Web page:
There have been alot of good suggestions as far as how to gain his respect, OP, so I hope you can figure things out, before either of you gets really badly hurt. I would also try to find a trainer who would be willing to come out and work along side you. I also agree that the horse was probably NOT as sweet as he came across when you got him...he was run down, and tired...I have rehabbed horses, and it can take sometimes months after they really gain weight and condition for their 'true colors' to come out.
         
        11-07-2010, 10:33 PM
      #29
    Foal
    Yes, Kiwi that makes a lot more sense to me. Whew I'm so glad you cleared that up.

    When I read soft with a horse the first thing that comes to mind for me is, oh Black Beauty, I Love You, I would never hurt you. As they slowly creep up on the horse. I'm really nice, I'll give you a treat. And then the horse takes a steak out of their arm when they reach out to give the horse a treat. It's like trying to bribe a child into behaving, by using candy. And that just makes me wanna hurl.
         
        11-07-2010, 10:37 PM
      #30
    Trained
    Quote:
    Originally Posted by Crickett    
    Kiwi please explain what you mean by being soft with a horse. Using the concept of being soft with a horse, how would you fix the problem of this horse cornering you and kicking, and sometimes being successful. I'm really trying hard to understand where you are coming from with this.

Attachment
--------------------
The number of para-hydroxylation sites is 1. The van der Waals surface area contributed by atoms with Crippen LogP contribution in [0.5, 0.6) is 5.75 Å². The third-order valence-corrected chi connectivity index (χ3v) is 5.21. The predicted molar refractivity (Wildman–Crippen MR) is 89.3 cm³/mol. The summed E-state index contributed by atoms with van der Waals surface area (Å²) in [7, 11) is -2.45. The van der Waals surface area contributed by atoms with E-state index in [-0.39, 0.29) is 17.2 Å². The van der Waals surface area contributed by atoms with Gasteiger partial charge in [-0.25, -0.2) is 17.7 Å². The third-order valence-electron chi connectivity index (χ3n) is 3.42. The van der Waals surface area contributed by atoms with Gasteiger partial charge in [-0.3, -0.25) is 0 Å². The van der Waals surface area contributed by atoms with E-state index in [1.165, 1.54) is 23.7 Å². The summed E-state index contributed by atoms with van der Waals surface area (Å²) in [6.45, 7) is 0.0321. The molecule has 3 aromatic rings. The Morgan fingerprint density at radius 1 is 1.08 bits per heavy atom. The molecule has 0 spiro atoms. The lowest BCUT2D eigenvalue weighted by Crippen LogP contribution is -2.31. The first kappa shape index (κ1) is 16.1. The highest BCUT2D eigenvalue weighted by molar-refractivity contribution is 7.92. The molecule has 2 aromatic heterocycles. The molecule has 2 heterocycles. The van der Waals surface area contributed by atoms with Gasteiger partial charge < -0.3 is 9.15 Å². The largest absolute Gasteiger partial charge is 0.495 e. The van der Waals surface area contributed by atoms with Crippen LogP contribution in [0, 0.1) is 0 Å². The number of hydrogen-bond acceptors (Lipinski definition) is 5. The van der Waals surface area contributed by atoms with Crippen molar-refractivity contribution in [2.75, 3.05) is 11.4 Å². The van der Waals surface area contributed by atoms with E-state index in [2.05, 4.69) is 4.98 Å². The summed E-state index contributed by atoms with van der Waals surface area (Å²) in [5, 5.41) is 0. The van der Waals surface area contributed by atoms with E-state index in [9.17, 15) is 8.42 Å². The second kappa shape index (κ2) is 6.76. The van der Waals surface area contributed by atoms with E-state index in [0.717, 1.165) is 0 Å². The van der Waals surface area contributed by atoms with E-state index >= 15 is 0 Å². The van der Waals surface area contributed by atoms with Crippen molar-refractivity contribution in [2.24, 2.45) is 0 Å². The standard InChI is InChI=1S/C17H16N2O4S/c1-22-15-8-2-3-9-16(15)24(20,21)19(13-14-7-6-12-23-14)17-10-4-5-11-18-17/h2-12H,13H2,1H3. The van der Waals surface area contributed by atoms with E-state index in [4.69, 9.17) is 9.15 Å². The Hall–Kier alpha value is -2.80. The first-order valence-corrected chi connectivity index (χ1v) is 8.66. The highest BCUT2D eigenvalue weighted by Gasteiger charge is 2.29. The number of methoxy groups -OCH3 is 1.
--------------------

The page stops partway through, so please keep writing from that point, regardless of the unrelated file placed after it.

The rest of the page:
Soft to me means how little pressure it takes from me to encourage a horse to move in the direction I am asking. I always start out light with a cue, and increase in pressure until the horse gives me the SLIGHTEST effort; horses learn from the release of pressure, NOT the pressure itself! In the OP's case, it is the horse shifting his rear away from her, and facing her with two eyes. This is something that has to really be taught in a controlled environment...ie on a 14 ft lead, with a rope halter. You teach the horse to face up by first glancing at his hip and moving toward it...if that doesn't get him to shift then you would twirl your lead rope end toward his hip, to encourage him to move it away, and if that doesn't work you would use the lead rope on his hip lightly, or in increasing pressure, to encourage him to move away. As soon as he moves, you would release all pressure. Some horses are softer than others, meaning they require as little as you glancing in their hip's direction, to start moving away. The TB in this thread is obviously NOT soft at this point...changing his diet may help calm him down, but it won't in my opinion, change his attitude at this point, that needs to come from respect building exercises.